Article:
A look at how Trump might shake things up in Asia


BEIJING — Donald Trump has offered views on U.S. relations with Asia that could indicate radical shifts in long-standing policy toward the region. From opposing free trade agreements to confronting China and questioning Japan-South Korea alliances, he appears set to be charting a course far different from previous administrations. Yet, in other areas, including North Korea, India and Pakistan, Trump appears ready to carry forward well-established U.S. policy. As Trump prepares to be sworn-in as president on Friday, here is a look at some of the stand-out issues and how developments might play out: —–

TRADE — Trump says he plans to scrap the 12-nation trade pact known as the Trans Pacific Partnership agreement, or TPP. The pact was the centerpiece of the Obama administration’s outreach policy to America’s Asian partners known as “the pivot,” which also involves a greater military commitment to the region. Obama said the TPP would allow the U.S. to impose higher labor, environmental and human-rights standards, as well as give U.S. businesses access to some of the fastest-growing economies. The deal would have slashed 18,000 taxes that other countries impose on American goods and services, but Congress failed to act amid skepticism from both Republicans and Democrats. Trump’s opposition to free-trade agreements has fueled fears of protectionism and puts him at odds not only with U.S. trading partners but also with many in the Republican Party. Killing the TPP may open the way for other regional free-trade initiatives, including those pushed by rival China. “With the U.S. withdrawing from TPP, Japan will have to redesign its external economic policy,” said Harukata Takenaka, politics professor at National Graduate Institute for Policy Studies. Other options “may not be easy,” Takenaka said. ___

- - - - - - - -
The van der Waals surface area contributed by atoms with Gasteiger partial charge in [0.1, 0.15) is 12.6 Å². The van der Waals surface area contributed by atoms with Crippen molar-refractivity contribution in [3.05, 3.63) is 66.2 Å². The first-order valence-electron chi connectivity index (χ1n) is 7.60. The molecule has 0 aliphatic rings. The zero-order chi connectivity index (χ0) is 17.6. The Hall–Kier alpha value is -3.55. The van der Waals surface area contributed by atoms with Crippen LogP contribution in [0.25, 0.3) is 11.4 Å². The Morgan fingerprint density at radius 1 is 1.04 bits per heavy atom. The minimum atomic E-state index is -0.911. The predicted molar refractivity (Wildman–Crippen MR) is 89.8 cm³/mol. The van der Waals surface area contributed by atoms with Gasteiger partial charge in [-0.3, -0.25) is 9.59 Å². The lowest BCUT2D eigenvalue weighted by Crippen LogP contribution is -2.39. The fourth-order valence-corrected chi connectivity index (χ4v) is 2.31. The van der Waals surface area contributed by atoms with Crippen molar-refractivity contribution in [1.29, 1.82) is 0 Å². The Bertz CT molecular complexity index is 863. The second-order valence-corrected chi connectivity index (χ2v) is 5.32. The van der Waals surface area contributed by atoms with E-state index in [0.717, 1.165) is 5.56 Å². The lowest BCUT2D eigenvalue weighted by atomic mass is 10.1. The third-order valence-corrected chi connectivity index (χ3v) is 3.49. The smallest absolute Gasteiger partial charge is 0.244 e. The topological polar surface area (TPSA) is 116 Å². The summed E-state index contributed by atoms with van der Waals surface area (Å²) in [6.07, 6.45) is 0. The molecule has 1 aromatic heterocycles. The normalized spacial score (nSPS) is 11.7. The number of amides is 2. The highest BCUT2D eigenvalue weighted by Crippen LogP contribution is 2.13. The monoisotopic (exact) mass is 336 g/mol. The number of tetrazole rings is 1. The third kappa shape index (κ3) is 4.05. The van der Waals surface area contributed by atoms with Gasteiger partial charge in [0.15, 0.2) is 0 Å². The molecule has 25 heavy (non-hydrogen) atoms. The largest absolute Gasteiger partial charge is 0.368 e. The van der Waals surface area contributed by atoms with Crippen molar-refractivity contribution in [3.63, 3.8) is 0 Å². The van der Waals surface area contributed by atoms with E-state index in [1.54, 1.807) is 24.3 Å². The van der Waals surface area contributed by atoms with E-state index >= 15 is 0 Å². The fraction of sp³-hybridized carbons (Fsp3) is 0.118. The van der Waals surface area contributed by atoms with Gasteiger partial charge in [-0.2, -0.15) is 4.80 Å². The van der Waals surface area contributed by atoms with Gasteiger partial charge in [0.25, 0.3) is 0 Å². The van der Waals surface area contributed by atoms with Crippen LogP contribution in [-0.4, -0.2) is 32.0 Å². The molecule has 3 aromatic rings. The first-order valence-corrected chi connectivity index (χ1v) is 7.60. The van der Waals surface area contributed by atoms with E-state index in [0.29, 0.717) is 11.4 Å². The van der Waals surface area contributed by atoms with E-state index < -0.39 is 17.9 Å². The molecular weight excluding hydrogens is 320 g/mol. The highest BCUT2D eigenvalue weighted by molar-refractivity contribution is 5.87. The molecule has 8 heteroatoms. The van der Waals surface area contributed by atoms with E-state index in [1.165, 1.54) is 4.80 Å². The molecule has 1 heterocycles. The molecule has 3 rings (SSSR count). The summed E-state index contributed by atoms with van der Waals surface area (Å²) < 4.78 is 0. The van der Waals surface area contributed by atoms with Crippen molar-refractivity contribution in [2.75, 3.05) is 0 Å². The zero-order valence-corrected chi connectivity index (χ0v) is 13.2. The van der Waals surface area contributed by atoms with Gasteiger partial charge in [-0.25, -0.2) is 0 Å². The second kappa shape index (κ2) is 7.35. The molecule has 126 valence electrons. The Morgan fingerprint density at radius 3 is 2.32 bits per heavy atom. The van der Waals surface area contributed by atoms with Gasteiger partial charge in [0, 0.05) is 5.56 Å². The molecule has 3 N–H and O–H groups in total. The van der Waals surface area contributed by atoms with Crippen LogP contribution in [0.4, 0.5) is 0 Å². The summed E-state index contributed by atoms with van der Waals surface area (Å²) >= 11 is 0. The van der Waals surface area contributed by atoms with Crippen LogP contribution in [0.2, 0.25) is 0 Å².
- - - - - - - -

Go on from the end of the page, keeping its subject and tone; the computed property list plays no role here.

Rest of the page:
CHINA — Trump raised China in speech after speech during his campaign, at times accusing the country of ripping America off in trade and threatening a 45 percent tariff on all Chinese imports. Things turned far more serious after his election win when he took a phone call from the president of self-governing Taiwan, upending four decades of diplomatic protocol barring such direct contacts. Critics accused him of ignoring the “one-China policy,” long considered unassailable in China-U.S. relations, to which Trump responded by questioning why the U.S. should be bound by such an arrangement without economic incentives. He again touched on the issue in an interview with The Wall Street Journal published Friday, saying “everything is under negotiation, including ‘one China.'” While the Chinese government’s response was muted, the official China Daily newspaper said he was “playing with fire.” Trump has also criticized the Chinese military’s island-building program in the South China Sea, and accused it of blocking U.S. imports through high taxes and manipulating its currency to the detriment of American exports. ___

ALLIANCES WITH JAPAN AND SOUTH KOREA — Trump raised eyebrows during the campaign when he appeared to question the inviolability of long-standing U.S. military alliances with Japan and South Korea, seen as bulwarks against North Korea’s military threats and China’s push for regional dominance. The two were included in a list of countries that Trump said he would be “respectfully asking … to pay more for the tremendous security we provide them.”